The oil and gas industry asked the U.S. Environmental Protection Agency to temporarily waive nonessential compliance obligations amid the coronavirus outbreak and to provide guidance to the sector.
The American Petroleum Institute, or API, the trade group representing oil and gas producers, asked EPA Administrator Andrew Wheeler to grant the industry "temporary relief through enforcement discretion, waivers or revised compliance timeframes," according to a March 23 letter.
On March 18, API and other industry groups assured reporters that operators had "pandemic plans" in place and that the virus would not affect the nation's energy supply chain.
However, the industry may still struggle with recordkeeping, training and other nonsafety requirements as it seeks to avoid the virus's spread and as employees become sick or choose to quarantine themselves, said Frank Macchiarola, API's senior vice president of policy, economics and regulatory affairs.
READ MORE: Sign up for our weekly coronavirus newsletter here, and read our latest coverage on the crisis here.
Project permit delays due to closed agency offices and deferred permit renewals are among the numerous challenges presented by the outbreak, the trade group said. Additionally, the virus could complicate companies' ability to conduct fugitive leak detection and repair work and monitoring, and it could delay greenhouse gas reporting. Limited on-site personnel and other disruptions could also result in noncompliance with the New Source Performance Standards.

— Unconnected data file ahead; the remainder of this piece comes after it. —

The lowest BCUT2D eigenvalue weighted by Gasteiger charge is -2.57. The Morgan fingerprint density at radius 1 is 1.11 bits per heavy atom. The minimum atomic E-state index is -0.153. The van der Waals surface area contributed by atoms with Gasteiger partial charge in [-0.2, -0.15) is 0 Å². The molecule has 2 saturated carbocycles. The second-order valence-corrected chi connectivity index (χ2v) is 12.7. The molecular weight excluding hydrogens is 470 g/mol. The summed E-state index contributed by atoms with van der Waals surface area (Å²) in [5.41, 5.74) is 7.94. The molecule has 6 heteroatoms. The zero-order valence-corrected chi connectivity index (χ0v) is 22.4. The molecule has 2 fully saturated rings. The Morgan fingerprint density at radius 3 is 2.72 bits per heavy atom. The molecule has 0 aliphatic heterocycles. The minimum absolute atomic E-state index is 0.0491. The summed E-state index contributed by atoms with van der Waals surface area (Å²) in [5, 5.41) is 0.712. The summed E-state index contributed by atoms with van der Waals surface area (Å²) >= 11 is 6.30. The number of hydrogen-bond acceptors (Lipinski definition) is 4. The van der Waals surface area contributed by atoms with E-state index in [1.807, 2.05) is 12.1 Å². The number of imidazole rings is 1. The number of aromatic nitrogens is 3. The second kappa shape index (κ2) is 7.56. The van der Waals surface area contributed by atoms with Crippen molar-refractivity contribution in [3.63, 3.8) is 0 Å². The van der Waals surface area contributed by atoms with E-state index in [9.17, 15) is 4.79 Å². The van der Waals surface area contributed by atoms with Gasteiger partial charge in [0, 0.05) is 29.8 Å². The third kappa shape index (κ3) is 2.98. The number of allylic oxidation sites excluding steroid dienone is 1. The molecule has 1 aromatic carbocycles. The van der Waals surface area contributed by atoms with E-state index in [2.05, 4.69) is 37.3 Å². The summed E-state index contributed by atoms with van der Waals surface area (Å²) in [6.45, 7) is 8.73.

"The oil and natural gas industry remains committed to prioritizing safe and reliable operations, but is taking into consideration that there may be limited personnel capacity to manage the full scope of the current regulatory requirements," Macchiarola wrote in the letter. "As such, we are requesting assistance from your agency in temporarily waiving non-essential compliance obligations, and we request coordination with your state agency counterparts as necessary."
Many petroleum refineries are parties to state or federal consent agreements or decrees with regulators that include force majeure clauses requiring companies to notify the government of compliance delays within short time frames, API noted in the letter. Failure to provide this notice can terminate enforcement protections. However, such delays may become more common as the outbreak evolves, so government officials may need to work with companies on their settlement agreements as a result, Macchiarola said.
The EPA is reviewing the letter, a spokesperson said in a statement. "The agency understands that the COVID-19 response poses many challenges to our partners and appreciates all they are doing to plan and prepare," the spokesperson said. "EPA maintains close contact with state, tribal and local environmental agencies and the regulated community. As needs arise, EPA will review and respond appropriately."
A member of the Environmental Protection Network, a group formed in 2017 by EPA alumni who oppose the reduction of environmental protections, slammed the industry's request. Cynthia Giles, who served as assistant administrator of the EPA Office of Enforcement and Compliance Assurance in the Obama administration, said it was alarming that the EPA would consider the "wildly overbroad request" by API.
The industry is essentially asking for a nationwide waiver of "virtually all environmental rules," Giles said in a statement.
"Because protection of public health is so essential, EPA has a firm written policy against promising not to enforce the nation's environmental laws, which has applied across administrations for over 35 years," Giles said. "API's request does not even attempt to claim that it falls [within] the narrow exceptions to this long-standing policy."